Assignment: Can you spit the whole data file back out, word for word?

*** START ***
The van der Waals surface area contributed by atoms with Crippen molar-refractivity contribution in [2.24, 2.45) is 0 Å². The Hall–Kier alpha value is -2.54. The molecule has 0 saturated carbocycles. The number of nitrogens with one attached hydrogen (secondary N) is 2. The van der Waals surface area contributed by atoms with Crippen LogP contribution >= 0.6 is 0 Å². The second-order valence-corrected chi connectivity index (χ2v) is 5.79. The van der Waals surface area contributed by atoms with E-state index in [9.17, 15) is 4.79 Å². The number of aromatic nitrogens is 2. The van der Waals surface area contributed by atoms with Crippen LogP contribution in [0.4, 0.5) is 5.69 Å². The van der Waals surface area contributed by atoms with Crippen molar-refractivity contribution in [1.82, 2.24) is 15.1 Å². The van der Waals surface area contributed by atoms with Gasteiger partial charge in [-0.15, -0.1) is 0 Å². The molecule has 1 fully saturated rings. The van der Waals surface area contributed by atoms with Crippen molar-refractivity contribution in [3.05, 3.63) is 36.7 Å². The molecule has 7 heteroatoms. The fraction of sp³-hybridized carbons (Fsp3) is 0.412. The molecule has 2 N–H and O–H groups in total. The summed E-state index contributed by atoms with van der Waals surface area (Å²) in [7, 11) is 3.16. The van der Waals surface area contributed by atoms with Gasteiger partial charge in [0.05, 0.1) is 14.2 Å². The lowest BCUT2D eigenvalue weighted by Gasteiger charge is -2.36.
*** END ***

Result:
The van der Waals surface area contributed by atoms with Crippen molar-refractivity contribution in [2.24, 2.45) is 0 Å². The Hall–Kier alpha value is -2.54. The molecule has 0 saturated carbocycles. The number of nitrogens with one attached hydrogen (secondary N) is 2. The van der Waals surface area contributed by atoms with Crippen LogP contribution >= 0.6 is 0 Å². The second-order valence-corrected chi connectivity index (χ2v) is 5.79. The van der Waals surface area contributed by atoms with E-state index in [9.17, 15) is 4.79 Å². The number of aromatic nitrogens is 2. The van der Waals surface area contributed by atoms with Crippen LogP contribution in [0.4, 0.5) is 5.69 Å². The van der Waals surface area contributed by atoms with Crippen molar-refractivity contribution in [1.82, 2.24) is 15.1 Å². The van der Waals surface area contributed by atoms with Gasteiger partial charge in [-0.15, -0.1) is 0 Å². The molecule has 1 fully saturated rings. The van der Waals surface area contributed by atoms with Crippen molar-refractivity contribution in [3.05, 3.63) is 36.7 Å². The molecule has 7 heteroatoms. The fraction of sp³-hybridized carbons (Fsp3) is 0.412. The molecule has 2 N–H and O–H groups in total. The summed E-state index contributed by atoms with van der Waals surface area (Å²) in [7, 11) is 3.16. The van der Waals surface area contributed by atoms with Gasteiger partial charge in [0.05, 0.1) is 14.2 Å². The lowest BCUT2D eigenvalue weighted by Gasteiger charge is -2.36.